Around Sijilmasa there are deposits of gold and silver. The gold is found like plants, and it is said that the wind blows it away.

—Al-Ya‘qubi, 9th century

Founded in the 8th century, Sijilmasa sits along the northern edge of the Sahara Desert in southeastern Morocco, adjacent to present-day Rissani. It lies in the Tafilalt Oasis, a basin of alluvial soils. Sijilmasa was a vital link in the African gold trade. Its mint struck gold coins as early as the 10th century, and evidence strongly suggests that West African gold passed through the area by the 4th century. While much of Sijilmasa was abandoned in the late 14th century, parts of the city, such as the great mosque, continued to be used until the turn of the 20th century.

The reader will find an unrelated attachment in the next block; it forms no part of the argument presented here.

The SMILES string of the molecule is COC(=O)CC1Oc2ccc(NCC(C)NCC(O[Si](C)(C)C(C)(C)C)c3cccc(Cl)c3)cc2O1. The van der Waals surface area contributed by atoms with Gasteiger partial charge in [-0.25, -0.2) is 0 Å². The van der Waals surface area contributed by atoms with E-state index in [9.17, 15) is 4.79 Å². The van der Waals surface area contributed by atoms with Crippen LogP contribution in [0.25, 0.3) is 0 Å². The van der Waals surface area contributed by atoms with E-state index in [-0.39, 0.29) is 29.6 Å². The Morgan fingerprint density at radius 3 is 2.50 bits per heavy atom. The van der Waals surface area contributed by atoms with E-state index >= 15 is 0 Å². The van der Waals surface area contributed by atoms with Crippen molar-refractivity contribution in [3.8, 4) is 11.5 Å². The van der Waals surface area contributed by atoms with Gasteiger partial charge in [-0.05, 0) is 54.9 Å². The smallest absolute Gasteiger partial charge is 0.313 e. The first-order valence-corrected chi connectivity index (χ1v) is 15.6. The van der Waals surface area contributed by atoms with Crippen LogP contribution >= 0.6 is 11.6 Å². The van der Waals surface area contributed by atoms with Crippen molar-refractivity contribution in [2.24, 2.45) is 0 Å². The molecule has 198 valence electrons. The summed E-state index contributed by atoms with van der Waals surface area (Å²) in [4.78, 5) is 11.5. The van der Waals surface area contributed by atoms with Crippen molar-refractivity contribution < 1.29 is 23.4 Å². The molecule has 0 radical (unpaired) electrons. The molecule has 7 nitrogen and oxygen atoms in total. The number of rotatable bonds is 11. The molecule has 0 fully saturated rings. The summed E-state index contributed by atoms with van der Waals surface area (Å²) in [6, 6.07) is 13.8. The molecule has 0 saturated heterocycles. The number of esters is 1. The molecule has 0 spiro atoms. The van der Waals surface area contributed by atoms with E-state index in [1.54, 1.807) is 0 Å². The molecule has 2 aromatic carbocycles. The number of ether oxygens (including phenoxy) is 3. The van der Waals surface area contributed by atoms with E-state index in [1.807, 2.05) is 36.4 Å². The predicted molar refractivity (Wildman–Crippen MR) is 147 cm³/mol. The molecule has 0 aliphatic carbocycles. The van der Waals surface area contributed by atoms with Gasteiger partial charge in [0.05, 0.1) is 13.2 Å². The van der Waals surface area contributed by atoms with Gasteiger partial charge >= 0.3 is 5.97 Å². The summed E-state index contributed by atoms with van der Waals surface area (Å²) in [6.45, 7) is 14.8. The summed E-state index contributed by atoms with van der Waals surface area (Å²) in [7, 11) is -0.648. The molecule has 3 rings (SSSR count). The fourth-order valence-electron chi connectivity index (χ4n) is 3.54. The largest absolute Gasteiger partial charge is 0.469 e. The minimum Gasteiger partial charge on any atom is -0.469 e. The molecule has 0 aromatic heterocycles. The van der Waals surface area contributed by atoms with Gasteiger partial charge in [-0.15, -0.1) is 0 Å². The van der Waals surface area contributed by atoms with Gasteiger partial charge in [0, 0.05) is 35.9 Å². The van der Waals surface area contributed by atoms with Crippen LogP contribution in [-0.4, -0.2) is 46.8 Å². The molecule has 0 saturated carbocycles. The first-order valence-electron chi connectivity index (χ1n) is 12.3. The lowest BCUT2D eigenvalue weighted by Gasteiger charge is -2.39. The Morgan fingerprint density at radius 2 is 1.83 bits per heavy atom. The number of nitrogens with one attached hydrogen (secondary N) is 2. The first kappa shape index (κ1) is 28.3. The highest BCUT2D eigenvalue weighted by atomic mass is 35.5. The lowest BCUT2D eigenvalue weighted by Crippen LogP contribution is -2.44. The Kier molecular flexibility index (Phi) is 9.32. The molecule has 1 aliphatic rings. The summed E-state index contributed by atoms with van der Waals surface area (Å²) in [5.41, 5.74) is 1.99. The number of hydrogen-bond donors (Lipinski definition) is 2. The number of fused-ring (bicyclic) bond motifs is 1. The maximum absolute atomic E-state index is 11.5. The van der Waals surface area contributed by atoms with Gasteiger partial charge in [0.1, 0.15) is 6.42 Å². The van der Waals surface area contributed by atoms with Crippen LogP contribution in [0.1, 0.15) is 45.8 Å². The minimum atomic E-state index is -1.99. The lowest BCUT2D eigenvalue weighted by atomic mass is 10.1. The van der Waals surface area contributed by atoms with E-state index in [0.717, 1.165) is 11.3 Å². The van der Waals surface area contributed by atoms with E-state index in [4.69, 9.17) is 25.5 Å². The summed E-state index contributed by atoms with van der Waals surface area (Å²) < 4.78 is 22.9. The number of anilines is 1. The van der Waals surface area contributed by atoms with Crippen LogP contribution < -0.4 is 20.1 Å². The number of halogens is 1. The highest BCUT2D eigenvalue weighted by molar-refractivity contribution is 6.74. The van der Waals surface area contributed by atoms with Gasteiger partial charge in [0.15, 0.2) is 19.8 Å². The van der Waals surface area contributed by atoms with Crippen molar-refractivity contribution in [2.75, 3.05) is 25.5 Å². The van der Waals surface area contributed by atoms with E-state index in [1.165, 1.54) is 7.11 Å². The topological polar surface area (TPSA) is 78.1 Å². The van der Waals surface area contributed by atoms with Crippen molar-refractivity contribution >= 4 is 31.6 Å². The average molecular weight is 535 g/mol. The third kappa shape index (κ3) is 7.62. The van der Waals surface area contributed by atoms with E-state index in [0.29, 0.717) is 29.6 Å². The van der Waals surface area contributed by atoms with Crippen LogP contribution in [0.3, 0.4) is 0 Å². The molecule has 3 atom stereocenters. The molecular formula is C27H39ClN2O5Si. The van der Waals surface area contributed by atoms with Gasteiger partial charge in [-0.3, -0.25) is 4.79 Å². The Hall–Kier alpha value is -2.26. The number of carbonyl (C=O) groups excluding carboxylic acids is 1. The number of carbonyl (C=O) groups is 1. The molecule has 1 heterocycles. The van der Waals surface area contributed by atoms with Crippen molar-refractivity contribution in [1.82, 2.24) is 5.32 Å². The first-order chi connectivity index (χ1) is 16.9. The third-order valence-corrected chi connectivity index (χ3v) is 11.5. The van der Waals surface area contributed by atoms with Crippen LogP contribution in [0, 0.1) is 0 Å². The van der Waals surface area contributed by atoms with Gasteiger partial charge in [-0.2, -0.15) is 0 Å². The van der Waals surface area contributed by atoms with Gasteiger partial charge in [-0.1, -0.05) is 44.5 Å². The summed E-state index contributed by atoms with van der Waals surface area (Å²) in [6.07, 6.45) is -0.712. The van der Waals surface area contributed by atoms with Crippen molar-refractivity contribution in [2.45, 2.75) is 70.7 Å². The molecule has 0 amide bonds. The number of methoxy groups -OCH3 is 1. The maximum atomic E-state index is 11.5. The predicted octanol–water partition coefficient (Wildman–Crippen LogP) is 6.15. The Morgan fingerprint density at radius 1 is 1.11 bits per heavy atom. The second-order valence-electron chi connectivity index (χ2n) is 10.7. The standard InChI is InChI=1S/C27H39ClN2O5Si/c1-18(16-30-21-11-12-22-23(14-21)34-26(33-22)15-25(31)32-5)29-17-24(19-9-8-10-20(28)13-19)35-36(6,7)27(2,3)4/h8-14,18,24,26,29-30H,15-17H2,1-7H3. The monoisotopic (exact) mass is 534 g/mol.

Excavations at Sijilmasa have revealed the remains of a citadel, an ore-processing site, a mosque, and an elite residence where the small gold filigree ring in the nearby case was found. A caravan market, Souk Ben Akla, was located three miles west of the city on the banks of the Rheris River.